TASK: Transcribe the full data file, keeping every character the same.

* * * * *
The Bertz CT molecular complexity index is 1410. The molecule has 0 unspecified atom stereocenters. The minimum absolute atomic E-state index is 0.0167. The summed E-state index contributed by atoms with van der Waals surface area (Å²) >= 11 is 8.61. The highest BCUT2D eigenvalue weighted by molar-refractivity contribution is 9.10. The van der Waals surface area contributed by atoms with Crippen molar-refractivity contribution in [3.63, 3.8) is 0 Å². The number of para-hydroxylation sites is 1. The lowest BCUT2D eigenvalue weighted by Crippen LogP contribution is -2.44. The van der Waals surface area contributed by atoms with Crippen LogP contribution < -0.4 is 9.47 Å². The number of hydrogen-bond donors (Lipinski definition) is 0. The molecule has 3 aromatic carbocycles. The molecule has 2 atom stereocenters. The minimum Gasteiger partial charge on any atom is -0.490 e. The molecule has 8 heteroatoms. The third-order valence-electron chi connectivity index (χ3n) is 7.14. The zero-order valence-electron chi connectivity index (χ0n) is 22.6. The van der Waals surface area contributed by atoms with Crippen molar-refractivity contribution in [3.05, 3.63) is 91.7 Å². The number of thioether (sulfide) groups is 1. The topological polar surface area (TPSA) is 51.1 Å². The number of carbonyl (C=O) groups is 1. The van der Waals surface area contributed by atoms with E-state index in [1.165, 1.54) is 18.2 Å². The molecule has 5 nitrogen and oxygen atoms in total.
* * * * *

The Bertz CT molecular complexity index is 1410. The molecule has 0 unspecified atom stereocenters. The minimum absolute atomic E-state index is 0.0167. The summed E-state index contributed by atoms with van der Waals surface area (Å²) >= 11 is 8.61. The highest BCUT2D eigenvalue weighted by molar-refractivity contribution is 9.10. The van der Waals surface area contributed by atoms with Crippen molar-refractivity contribution in [3.63, 3.8) is 0 Å². The number of para-hydroxylation sites is 1. The lowest BCUT2D eigenvalue weighted by Crippen LogP contribution is -2.44. The van der Waals surface area contributed by atoms with Crippen LogP contribution < -0.4 is 9.47 Å². The number of hydrogen-bond donors (Lipinski definition) is 0. The molecule has 3 aromatic carbocycles. The molecule has 2 atom stereocenters. The minimum Gasteiger partial charge on any atom is -0.490 e. The molecule has 8 heteroatoms. The third-order valence-electron chi connectivity index (χ3n) is 7.14. The zero-order valence-electron chi connectivity index (χ0n) is 22.6. The van der Waals surface area contributed by atoms with Crippen molar-refractivity contribution in [3.05, 3.63) is 91.7 Å². The number of thioether (sulfide) groups is 1. The topological polar surface area (TPSA) is 51.1 Å². The number of carbonyl (C=O) groups is 1. The van der Waals surface area contributed by atoms with E-state index in [1.165, 1.54) is 18.2 Å². The molecule has 5 nitrogen and oxygen atoms in total.